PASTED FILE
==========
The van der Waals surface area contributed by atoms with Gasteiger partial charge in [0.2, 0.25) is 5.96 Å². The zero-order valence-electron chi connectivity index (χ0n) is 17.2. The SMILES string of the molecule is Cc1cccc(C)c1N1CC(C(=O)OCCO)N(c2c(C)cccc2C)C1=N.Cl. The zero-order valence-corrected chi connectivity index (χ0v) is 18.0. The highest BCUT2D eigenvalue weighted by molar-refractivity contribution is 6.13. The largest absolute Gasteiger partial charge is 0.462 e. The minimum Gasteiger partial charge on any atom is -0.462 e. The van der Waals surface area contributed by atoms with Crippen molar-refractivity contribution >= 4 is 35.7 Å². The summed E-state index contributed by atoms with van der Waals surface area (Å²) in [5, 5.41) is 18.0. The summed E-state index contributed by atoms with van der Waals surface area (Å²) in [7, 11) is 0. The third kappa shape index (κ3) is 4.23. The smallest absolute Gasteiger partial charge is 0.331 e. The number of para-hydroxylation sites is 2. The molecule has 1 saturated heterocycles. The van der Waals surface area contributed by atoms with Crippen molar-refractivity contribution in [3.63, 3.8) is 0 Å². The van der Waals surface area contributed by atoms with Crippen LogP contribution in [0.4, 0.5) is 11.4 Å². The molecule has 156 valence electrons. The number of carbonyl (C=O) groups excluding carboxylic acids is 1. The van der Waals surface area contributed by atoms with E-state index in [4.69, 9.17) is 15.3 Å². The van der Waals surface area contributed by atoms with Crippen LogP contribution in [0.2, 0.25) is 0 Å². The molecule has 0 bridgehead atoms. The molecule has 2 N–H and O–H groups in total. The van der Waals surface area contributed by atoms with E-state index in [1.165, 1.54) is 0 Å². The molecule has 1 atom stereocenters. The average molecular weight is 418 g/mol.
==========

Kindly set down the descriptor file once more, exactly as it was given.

The van der Waals surface area contributed by atoms with Gasteiger partial charge in [0.2, 0.25) is 5.96 Å². The zero-order valence-electron chi connectivity index (χ0n) is 17.2. The SMILES string of the molecule is Cc1cccc(C)c1N1CC(C(=O)OCCO)N(c2c(C)cccc2C)C1=N.Cl. The zero-order valence-corrected chi connectivity index (χ0v) is 18.0. The highest BCUT2D eigenvalue weighted by molar-refractivity contribution is 6.13. The largest absolute Gasteiger partial charge is 0.462 e. The minimum Gasteiger partial charge on any atom is -0.462 e. The van der Waals surface area contributed by atoms with Crippen molar-refractivity contribution >= 4 is 35.7 Å². The summed E-state index contributed by atoms with van der Waals surface area (Å²) in [5, 5.41) is 18.0. The summed E-state index contributed by atoms with van der Waals surface area (Å²) in [7, 11) is 0. The third kappa shape index (κ3) is 4.23. The smallest absolute Gasteiger partial charge is 0.331 e. The number of para-hydroxylation sites is 2. The molecule has 1 saturated heterocycles. The van der Waals surface area contributed by atoms with Crippen molar-refractivity contribution in [3.63, 3.8) is 0 Å². The van der Waals surface area contributed by atoms with Crippen LogP contribution in [0.4, 0.5) is 11.4 Å². The molecule has 156 valence electrons. The number of carbonyl (C=O) groups excluding carboxylic acids is 1. The van der Waals surface area contributed by atoms with E-state index in [4.69, 9.17) is 15.3 Å². The van der Waals surface area contributed by atoms with Crippen LogP contribution in [0.2, 0.25) is 0 Å². The molecule has 0 bridgehead atoms. The molecule has 2 N–H and O–H groups in total. The van der Waals surface area contributed by atoms with E-state index in [1.165, 1.54) is 0 Å². The molecule has 1 atom stereocenters. The average molecular weight is 418 g/mol.